Is it true, as the “libertarian paternalists” claim, that the law must necessarily establish default rules for contracts and other transactions? On the one hand, yes; the law must decide what was “really” agreed to in the event of a dispute. On the other hand, numerous everyday transactions rely on default rules established by common practice, and the law traditionally just ratifies those rules. More importantly, these market-selected default rules often seem to reflect awareness of the need to correct errors of judgment.
For example, Sunstein & Thaler apparently favor legal cooling-off periods for certain consumer purchases, which would allow customers to change their minds and reverse their transactions later. Without the legal cooling-off period, would consumers lack that option? On the contrary, thousands of everyday consumer purchases include an implicit cooling-off period. How many times have you returned clothing that you realized didn’t fit after all? How many times have you returned a gift that wasn’t ideal? For a wide variety of products, the market-determined default rule is that you may return them – for either cash back or store credit – as long as you do so within a given time period and still have the receipt.
Note that the default rule is occasionally suspended, such as when a sale rack has an “all sales final!” sign. Moreover, the default rule isn’t the same for all products. As consumers, we understand that certain products carry an implicit all-sales-final clause. As Jerry says in an episode of Seinfeld, “I don’t return fruit. Fruit is a gamble. I know that going in.” And I suspect most buyers of fruit follow the same rule. Why? Because fruit is perishable, and because fruit sellers lack the ability to guarantee precise levels of quality. These factors raise the cost of providing a return option. Underwear is another mundane item that often carries an all-sales-final clause, for (I hope) obvious reasons.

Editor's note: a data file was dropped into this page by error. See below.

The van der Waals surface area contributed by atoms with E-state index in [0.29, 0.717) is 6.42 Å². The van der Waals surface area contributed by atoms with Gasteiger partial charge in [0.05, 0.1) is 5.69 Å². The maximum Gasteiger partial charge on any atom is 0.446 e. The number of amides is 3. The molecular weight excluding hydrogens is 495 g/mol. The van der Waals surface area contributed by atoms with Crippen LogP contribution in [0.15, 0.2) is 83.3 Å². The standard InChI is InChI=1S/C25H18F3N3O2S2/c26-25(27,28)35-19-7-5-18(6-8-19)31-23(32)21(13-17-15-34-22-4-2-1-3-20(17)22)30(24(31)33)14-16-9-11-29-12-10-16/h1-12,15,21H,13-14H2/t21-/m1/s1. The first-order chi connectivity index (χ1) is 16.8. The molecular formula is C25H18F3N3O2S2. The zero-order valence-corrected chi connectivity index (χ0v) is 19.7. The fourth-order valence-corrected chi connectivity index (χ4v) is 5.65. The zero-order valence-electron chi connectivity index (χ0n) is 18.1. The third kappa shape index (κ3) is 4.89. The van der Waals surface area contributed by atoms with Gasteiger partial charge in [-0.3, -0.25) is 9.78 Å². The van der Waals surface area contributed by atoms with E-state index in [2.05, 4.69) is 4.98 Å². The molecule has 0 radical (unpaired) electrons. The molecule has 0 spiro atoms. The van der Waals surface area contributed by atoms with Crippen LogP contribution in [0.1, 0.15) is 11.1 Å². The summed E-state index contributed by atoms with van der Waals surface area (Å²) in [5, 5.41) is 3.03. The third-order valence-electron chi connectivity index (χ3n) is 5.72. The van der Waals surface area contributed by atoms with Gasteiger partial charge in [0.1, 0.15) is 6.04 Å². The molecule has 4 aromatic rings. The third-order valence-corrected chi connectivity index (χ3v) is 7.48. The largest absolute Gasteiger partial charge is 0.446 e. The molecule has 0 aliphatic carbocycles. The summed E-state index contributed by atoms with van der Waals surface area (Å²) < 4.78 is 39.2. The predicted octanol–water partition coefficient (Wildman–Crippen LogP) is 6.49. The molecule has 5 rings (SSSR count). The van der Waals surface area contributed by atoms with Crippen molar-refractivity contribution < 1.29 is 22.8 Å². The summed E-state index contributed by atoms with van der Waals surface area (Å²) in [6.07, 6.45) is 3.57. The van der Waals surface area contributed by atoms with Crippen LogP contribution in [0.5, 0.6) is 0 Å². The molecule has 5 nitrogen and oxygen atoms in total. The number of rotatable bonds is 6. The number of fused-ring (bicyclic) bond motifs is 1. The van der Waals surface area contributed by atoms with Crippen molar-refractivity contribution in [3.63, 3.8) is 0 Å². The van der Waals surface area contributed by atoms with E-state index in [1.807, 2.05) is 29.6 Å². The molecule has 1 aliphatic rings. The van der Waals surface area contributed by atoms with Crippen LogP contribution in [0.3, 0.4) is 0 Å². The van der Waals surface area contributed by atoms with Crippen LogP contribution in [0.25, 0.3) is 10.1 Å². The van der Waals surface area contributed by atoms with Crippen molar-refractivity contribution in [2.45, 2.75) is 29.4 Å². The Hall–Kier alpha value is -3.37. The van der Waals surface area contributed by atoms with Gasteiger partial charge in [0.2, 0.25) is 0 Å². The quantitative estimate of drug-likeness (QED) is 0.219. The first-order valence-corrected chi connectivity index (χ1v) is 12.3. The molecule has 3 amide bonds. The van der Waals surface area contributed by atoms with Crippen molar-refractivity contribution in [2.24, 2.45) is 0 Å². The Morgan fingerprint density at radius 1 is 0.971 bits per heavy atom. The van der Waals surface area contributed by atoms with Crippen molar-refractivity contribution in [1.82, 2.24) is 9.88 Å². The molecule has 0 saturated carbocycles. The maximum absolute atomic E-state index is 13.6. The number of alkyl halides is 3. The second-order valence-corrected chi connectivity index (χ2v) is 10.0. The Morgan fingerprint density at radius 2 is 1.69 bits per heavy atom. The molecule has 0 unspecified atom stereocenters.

For some large purchases, like cars, the default rule (except in states that have already adopted a mandatory cooling-off period) is again all-sales-final. The natural reason is that potential losses from wear-and-tear before the return are relatively large and often unobservable (how do we know this customer didn’t ride hard on the gear shift?).
It’s apparent, then, that there is a market for default rules. If the default rule were all-sales-final for every single product, we might assume (with Sunstein & Thaler) that people just aren’t thinking carefully enough, and that sellers are just taking advantage of unwary customers. But the diversity of default rules tells a different story: at least at the margin, there are enough customers who care to make the default rules responsive to their needs (as well as relevant cost factors).
And if that’s true, then newly adopted legal defaults don’t merely fill an unavoidable gap at zero cost, as would be true if one default were as good as any other. They displace existing defaults, chosen by market participants, with new defaults chosen by the paternalists. Even if you can opt out of the new defaults, the legal mandate places an additional burden, though hopefully a small one, on choosing the market default. The burden is notably higher if opt-outs are limited or banned altogether.